A Fork In The Road for SmartBrief

Change is in the air for SmartBrief. The online news aggregator has shown, as evidenced by its 6 million email subscribers, that email is still thriving. Further, it has proven that email was years ahead of two trends shaping the media industry today: aggregation and “native” advertising.

Now SmartBrief is poised to grow beyond email as its sole platform and is building out its site, tinkering with its app and delivering custom content to high-paying clients.

When the company launched in 1999, six years before The Huffington Post brought aggregation to the masses, the idea of culling professional and industry news for a niche audience wasn’t exactly revolutionary. But SmartBrief’s pitch was that it would save trade associations the hassle of producing their own, often crummy, newsletters.

“People hadn’t been opening them because they’re boring and they’re talking about conferences,” said Matt Mantey, svp of sales marketing SmartBrief. “So we come in and do it for free. Or, really, less-than, because we cut [them] in revenue when we do ads.”

Today, SmartBrief produces about 180 daily email newsletters on behalf of 145 different industry associations, like the 4As, National Association of Women’s Business Owners, American Diabetes Association and the Grocery Manufacturer’s Association. And it lays claim to email open rates of nearly 25 percent.

“We live in a world of data overload. SmartBrief is a particularly helpful tool as it helps identify the news and information that is critical,” said David Cohen, chief media officer at Universal McCann. “It is in a quick, easy-to-digest format and I look to SmartBrief as an important component of my daily content-consumption regimen.”

SmartBrief makes most of its money from its “native” ads. The ads look like the text that’s in a newsletter and aren’t labeled as ads. The sponsor does splash its logo immediately to the left of the story, and SmartBrief doesn’t link to the advertiser in the headline the way it does for news stories.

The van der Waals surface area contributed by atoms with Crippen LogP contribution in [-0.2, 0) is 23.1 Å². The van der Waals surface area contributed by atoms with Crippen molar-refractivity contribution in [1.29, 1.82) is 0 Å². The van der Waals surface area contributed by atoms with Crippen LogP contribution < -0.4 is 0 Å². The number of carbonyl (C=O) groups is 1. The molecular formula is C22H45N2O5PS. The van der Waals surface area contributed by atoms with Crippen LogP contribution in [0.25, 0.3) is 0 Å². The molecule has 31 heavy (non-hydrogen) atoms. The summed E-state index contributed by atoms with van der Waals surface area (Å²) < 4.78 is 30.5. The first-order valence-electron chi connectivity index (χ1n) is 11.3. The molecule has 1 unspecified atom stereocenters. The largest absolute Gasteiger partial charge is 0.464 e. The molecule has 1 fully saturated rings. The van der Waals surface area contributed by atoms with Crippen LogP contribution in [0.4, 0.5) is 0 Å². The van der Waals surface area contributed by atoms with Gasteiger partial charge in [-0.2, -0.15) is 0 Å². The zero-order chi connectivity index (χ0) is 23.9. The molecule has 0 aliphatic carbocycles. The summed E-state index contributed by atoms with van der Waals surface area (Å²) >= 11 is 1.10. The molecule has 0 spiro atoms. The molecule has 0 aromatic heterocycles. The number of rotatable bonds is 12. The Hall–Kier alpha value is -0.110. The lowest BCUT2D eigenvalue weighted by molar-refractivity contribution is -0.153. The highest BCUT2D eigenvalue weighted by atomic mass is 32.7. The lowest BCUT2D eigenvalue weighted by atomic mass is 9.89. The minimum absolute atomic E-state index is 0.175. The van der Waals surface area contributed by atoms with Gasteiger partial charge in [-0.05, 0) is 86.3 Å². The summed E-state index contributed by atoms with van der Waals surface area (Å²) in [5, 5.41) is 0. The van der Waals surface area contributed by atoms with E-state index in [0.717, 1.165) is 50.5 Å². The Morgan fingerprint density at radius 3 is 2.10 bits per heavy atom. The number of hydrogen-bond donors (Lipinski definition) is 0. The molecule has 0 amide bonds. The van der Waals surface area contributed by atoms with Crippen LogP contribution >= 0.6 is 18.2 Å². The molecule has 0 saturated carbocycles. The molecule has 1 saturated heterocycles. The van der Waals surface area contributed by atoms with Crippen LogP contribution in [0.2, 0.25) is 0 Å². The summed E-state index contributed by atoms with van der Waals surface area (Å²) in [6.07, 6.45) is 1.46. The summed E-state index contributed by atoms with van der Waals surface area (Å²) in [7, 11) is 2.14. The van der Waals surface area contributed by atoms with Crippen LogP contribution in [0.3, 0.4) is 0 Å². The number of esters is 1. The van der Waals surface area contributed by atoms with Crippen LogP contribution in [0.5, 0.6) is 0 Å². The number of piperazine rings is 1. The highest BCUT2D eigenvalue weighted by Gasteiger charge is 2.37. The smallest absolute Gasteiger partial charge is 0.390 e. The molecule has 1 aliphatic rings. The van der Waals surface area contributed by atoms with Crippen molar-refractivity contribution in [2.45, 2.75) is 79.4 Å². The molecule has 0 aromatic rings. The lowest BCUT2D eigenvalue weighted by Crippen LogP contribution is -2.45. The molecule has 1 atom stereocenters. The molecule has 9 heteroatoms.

The company boasts an average 3-plus percent click-through rate for these, an impressive number in an age when banner click-through rates hover at .1 percent. Click-through rates for banners in the briefs, according to Mantey, are .75 percent. This is why SmartBrief sees CPMs of $50 and up.

“SmartBrief is a good buy for clients looking to communicate with a niche audience of business decision-makers, who are time-crunched but highly engaged with daily news for their profession,” said Marla Theodore, associate director of media at DigitasLBi. “They have been able to build trust and authority in the marketplace by staying focused on approximately dozen key industries and developing various programmatic offerings.”

In most cases, it’s an 85:15 revenue share, with associations getting 15 percent. SmartBrief sells ads inside its daily newsletters in two ways. One way is a sponsorship model, which it calls “vertical selling.” In this model, advertisers pay for the position and date in SmartBrief newsletters.

The other model works through targeting based on professional demographics. The company calls this “horizontal selling.” It was introduced about four years ago after its subscription base and network grew big enough. SmartBrief, which collects considerable first-party demographic data, scaled its ad server to be able to deliver ads to people who match industry, title, position and company-size parameters.

SmartBrief has 16 outside sales reps and another 10 inside sellers for ad sales, all of whom focus on the sponsorship model. There are four sellers on the “horizontal selling” team that primarily focus on agencies.

But it all starts in Manila, where a team scours the Internet for content, culling roughly 75 stories for each newsletter. Editors from London to Los Angeles then whittle that list down to about a dozen articles and pair them with keywords.

From there, 40 full-time editors write new headlines and original 60-word summaries, and link back to the original piece of aggregated content. For example, this Reuters piece about the Men’s Warehouse’s new ad is distilled down to 66 words.

Aggregated story on top; “native” ad on bottom

As the company evolves, it’s experimenting with building out its own site, which allows the company to shape its briefs for the mobile world. Mantey added that this year, 10 percent of its revenue will be in “content marketing,” as it produces custom pieces like white papers and blog posts for brands. For example, it created this piece (which sits on the SmartBrief site) for Prudential about what to look for in a fixed-income manager.

“We have work to do,” Mantey said. “We recognize we need to be better in breaking free of our email roots – but not ditching them – and growing a bit in other areas.”


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